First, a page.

2017 Rankings Report Card: How Alums Grade Their Business Schools

One of the best ways to cut past gaudy marketing brochures and startup-esque websites many universities throw in the faces of high school students and their parents is to get it straight from recent grads. Candid opinions from alumni — both positive and negative — often hold more value than nearly any other piece of data available for college decision makers.

As part of our ranking of the Best Undergraduate Business Schools, we asked members of the Class of 2015 to rate their schools on a one-to-ten scale on 15 different prompts, with ten being the most positive and one being a bottom score. Breaking down the responses for each question is the key to learning about the specific strengths and weaknesses of each participating school. Some schools boast strong alumni networks. Others have incredibly accessible faculty. And still others specialize in providing important extra-curricular and curricular options that help their alums years after they leave the safety of the classroom.

After chatting with multiple B-school deans and administrators, we decided two years after graduation was the best time to survey alums. That time period gives graduates ample time to drive-test the educational experience and alumni network but is not too far out so graduates would have a tough time remembering specific experiences. Overall, no school scored better than the University of Virginia’s McIntire School of Commerce, which had an average of 9.37 over the 15 questions. Up next was the University of Pennsylvania’s Wharton School of Business, which notched a 9.32. The University of Notre Dame’s Mendoza College of Business and Indiana University’s Kelley School of Business each tied for third place with 9.31. Rounding out the top five was Georgetown University’s McDonough School of Business which scored 9.16.

MANY STRENGTHS AND WEAKNESSES FOR INDIVIDUAL SCHOOLS

Of the 82 schools that submitted alumni contact info or surveyed their alums themselves, 19 had an average of at least nine on the one-to-ten scale. Only 13 scored less than eight. How to interpret those findings? Fact is, you can’t really go wrong at any of these schools. They represent the top 15% of accredited business schools and all provide solid and unique experiences. We encourage you to take a look through all the questions, scores, and grades to gain a full understanding of which schools succeed in different categories.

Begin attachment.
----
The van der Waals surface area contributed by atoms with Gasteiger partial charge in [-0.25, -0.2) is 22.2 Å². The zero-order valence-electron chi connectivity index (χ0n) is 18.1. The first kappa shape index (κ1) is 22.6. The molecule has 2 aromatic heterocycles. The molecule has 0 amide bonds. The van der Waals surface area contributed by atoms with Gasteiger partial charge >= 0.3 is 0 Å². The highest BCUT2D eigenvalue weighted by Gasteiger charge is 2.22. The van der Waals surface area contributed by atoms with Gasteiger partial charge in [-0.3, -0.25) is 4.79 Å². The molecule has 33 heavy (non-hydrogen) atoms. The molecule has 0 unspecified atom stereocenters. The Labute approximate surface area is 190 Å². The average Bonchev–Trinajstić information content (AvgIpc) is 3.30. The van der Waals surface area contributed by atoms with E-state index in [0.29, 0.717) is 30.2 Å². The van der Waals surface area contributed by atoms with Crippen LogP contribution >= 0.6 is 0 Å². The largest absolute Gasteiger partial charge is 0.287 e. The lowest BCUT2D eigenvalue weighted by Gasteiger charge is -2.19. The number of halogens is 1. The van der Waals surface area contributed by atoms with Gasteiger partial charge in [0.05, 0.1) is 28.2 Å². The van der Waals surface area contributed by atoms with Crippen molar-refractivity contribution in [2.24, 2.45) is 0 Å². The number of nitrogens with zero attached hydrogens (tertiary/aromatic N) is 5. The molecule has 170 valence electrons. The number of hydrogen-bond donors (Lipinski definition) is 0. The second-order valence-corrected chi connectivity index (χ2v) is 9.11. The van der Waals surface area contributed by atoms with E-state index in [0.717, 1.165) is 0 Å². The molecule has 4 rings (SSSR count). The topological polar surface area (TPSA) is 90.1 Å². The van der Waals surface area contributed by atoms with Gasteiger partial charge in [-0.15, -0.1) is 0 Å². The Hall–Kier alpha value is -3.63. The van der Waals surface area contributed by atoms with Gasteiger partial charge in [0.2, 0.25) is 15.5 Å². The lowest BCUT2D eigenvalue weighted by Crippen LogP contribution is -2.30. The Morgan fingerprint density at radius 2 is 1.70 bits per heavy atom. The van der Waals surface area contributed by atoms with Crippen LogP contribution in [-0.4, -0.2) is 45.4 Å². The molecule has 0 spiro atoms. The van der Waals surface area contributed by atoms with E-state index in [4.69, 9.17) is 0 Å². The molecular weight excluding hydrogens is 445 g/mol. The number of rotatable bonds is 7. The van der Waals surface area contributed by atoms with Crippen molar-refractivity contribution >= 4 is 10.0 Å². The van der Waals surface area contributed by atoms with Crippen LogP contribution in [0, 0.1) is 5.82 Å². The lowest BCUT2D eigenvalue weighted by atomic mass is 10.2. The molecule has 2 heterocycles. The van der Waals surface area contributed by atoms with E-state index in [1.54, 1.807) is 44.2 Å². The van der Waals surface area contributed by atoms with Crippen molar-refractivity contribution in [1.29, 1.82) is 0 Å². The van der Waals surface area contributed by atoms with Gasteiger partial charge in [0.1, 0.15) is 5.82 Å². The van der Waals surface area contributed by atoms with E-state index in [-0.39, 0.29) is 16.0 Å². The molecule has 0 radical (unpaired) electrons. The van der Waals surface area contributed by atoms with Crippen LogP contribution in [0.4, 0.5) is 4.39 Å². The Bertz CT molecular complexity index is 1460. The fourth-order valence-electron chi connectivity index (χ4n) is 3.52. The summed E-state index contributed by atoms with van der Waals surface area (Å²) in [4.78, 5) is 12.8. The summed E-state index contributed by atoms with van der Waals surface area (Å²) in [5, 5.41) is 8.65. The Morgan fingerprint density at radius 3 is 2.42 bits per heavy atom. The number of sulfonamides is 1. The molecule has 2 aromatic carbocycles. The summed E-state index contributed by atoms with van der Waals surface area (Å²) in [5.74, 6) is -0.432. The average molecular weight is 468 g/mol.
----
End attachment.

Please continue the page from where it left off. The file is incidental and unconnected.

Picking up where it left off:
Take the University of Illinois-Champaign. Illinois scores a 9.20, which is good enough for third and .02 from New York University Stern School of Business’s 9.22 top score, on the following question: “How well did the extra-curricular opportunities offered to you in the business program nurture and improve your skills in business?” But for “How would you rate the quality of teaching in business courses?” Illinois scored 8.68, or 47th out of 82 schools.

Or consider Santa Clara University University’s Leavey School. Leavey scored 9.41 — second only to Wharton’s 9.43 — for the prompt, “Do you believe your business degree will assist you in climbing to a new socioeconomic status?” But the school only scores an 8.24 — good enough for 46th place — for “How would you appraise the effectiveness of the business program’s academic advising?”

In all, the data includes aggregated insights from nearly 7,000 recent graduates. We assigned grades based on the average scores for each category. An average score of 9.5 to 10 earned an A+, a 9.0 to 9.49 earned an A, an 8.5 to 8.99 earned a B+, and so on.

The closest we get to a “net promoter” score is in the question, “Would you recommend the business program to a close friend or colleague?” The highest score on this prompt was a 9.87 from alumni of Indiana University’s Kelley School of Business. In fact, that was the single highest score for any of the 15 questions used to rank the alumni portion of our ranking.  The lowest was St. Louis University’s 6.14 average for “How accessible and willing were the school’s alumni in helping you connect with potential employers?”

While some schools earned “D” and “D+” grades, it’s important to know that these are all some of the best B-schools in the country and only the very best were invited to participate. The average score for all schools and all questions was 8.55, which suggests an incredibly high level of satisfaction on the one-to-ten scale.

Click the below links for scores, grades, and analysis for each question.

Would you recommend the business program to a close friend?

Evaluate how well the business program prepared you for the world of work.

Do you believe your business degree was worth its cost in time and tuition?

How would you rate the quality of teaching in business courses?

Were business school faculty available for informal discussions and mentoring outside of class?

How would you judge the opportunities given to you in the business program to nurture and improve your skills in business?

How well did the extra-curricular opportunities offered to you in the business program nurture and improve your skills in business?

How would you appraise the business program’s efforts to bring you into contact with practicing professionals, including your school’s alumni network, in the business community?

How would you appraise the effectiveness of the business program’s academic advising?

How would you appraise the effectiveness of the business program’s career advising?

How would you judge the business program’s alumni network and connections that can help you throughout your career?

How accessible and willing were the school’s alumni in helping you connect with potential employers?

Was your business school experience life-changing?

Do you believe your business degree will assist you in climbing to a new socioeconomic status?

How instrumental do you believe your business degree will e in reaching your dream career?